This superb recording of the compositions of Lully for the court of Louis XIV is almost perfect in delivery; evoking the sophistication, wit, grandeur, humor that would be required to entertain the most demanding of monarchs amidst the most sophisticated court in Europe. The character of Lully is fascinating. Lully was an Italian actor, dancer and musician who becomes the central creative force in music theatre in the court of the Sun King. However it is the flawless music that is contained in this recording that should be heard. With use of period instruments William Christie and Les Arts Florissants paint a range of compositions from various operas and periods in Lully's career in the court of the Sun King.
Micky is going on a Jolly Up! They went there to cycle - but decided to have a laugh instead…There are two kinds of men in this world – those that use maps and Micky Flanagan. Join Micky and bricky Noel on a detour through France quite unlike any other you’ve seen before.: Unicycling Clowns, cat-phobic jesters, a chicken that looks like Boris Johnson, gypsies, cross-dressing, nudism and cosmic wine – it’s all here –- in a hilarious bromance that see’s Micky take on his greatest challenge yet…the French!
Is it fair to say that most born Frenchmen have considered themselves exceedingly fortunate in their nativity? Moi? I didn't enjoy such luck. Neither did Jean-Baptiste Lully, the favorite of Louis XIV and thus the tyrant of French music for thirty-four years. Lully was born in Florence in 1632, but carried to France as a youthful Ganymede; he entered the service of the Sun King in 1653 as a dancer, and he rose to a position of monopoly influence in Louis XIV's court despite his flagrant debauchery and libertine sexuality. Just as Louis declared, that 'he was the State,' Lully could well have said "French Music, it's me!"
La mythologie individuelle surgit au 20e siècle en même temps que le culte du moi. En hybridant récit de soi et photographie, lindividu moderne met en scène lhistoire de son identité. Le terme apparaît dabord dans le monde de lart lorsque Harald Szeemann désigne sous ce nom les uvres de Christian Boltanski et Jean Le Gac. Mais les photo-récits autobio¬gra¬phiques ont marqué tout limaginaire du 20e siècle, de Nadja dAndré Breton aux aventures de Sophie Calle, en passant par le consacré album de famille. …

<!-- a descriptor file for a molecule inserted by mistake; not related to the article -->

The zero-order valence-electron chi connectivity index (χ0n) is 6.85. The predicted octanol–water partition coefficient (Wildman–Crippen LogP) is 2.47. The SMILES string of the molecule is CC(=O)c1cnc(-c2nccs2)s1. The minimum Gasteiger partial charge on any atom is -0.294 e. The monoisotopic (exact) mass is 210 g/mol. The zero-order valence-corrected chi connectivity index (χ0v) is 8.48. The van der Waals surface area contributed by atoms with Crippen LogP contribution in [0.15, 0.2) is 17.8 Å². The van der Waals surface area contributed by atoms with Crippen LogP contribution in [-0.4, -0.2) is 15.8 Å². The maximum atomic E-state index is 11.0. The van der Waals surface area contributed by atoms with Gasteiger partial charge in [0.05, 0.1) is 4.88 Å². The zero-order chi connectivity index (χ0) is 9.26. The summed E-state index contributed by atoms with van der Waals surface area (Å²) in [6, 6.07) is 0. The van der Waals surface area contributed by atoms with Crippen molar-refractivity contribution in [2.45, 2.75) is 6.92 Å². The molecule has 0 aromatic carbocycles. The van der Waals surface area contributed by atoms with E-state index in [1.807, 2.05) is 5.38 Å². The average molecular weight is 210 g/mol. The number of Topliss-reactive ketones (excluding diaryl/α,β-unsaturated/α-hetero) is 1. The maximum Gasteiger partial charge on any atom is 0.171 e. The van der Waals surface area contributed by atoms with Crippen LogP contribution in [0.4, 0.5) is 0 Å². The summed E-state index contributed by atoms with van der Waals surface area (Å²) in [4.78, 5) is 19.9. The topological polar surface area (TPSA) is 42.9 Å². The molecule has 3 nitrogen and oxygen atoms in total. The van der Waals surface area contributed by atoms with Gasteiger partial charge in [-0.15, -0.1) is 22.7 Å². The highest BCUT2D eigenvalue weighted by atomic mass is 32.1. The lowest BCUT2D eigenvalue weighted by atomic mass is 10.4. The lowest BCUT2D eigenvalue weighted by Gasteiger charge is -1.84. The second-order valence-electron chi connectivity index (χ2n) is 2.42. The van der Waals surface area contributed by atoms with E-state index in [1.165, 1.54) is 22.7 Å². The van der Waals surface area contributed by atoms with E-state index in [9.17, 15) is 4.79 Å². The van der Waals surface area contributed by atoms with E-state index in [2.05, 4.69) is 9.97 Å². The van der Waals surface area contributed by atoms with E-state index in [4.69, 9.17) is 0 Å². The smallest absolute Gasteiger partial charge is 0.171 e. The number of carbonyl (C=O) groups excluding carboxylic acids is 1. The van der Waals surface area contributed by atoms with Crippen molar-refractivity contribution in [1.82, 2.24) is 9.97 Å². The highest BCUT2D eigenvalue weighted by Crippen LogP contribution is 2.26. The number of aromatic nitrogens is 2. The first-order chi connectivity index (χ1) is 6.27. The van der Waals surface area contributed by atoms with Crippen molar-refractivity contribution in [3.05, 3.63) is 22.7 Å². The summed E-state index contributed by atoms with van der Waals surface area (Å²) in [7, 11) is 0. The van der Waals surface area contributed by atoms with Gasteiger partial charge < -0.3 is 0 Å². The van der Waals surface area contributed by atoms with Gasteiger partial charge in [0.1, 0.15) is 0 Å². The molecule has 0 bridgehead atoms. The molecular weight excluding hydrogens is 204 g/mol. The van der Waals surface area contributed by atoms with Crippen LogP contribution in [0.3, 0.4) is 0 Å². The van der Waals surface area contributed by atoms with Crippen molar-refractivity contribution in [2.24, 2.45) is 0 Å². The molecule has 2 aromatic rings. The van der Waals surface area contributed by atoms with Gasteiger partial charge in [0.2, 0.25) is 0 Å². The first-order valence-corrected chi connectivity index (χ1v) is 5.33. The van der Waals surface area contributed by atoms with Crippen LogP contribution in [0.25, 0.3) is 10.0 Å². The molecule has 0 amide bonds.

Issued before the release of Chrominance Decoder, April March's first large-scale U.S. album, Lessons of April March collects tracks March recorded with Bertrand Burgulat (three of which appear on Chrominance Decoder), as well as cuts from her Sympathy for the Record Industry releases (Los Cincos, Chick Habit and Paris in April). As such, the record has a pasted-together feel, largely due to the sheer number of collaborators March has worked with – but at points, it's a lovely showcase for her re-creations of 1960s French pop and yè-yè music. Case in point: the track "Chick Habit," which adapts English lyrics from Serge Gainsbourg's "Laisser Tomber les Filles," originally sung by France Gall. March's more modern tracks are a hit or miss affair here – those which later appeared on Chrominance Decoder are slick, unique and thoroughly worthwhile, but some of the earlier work collected on the album (and the closing track "Jesus and I Love You," from the Orgazmo soundtrack) seem like tacked-on throwaways.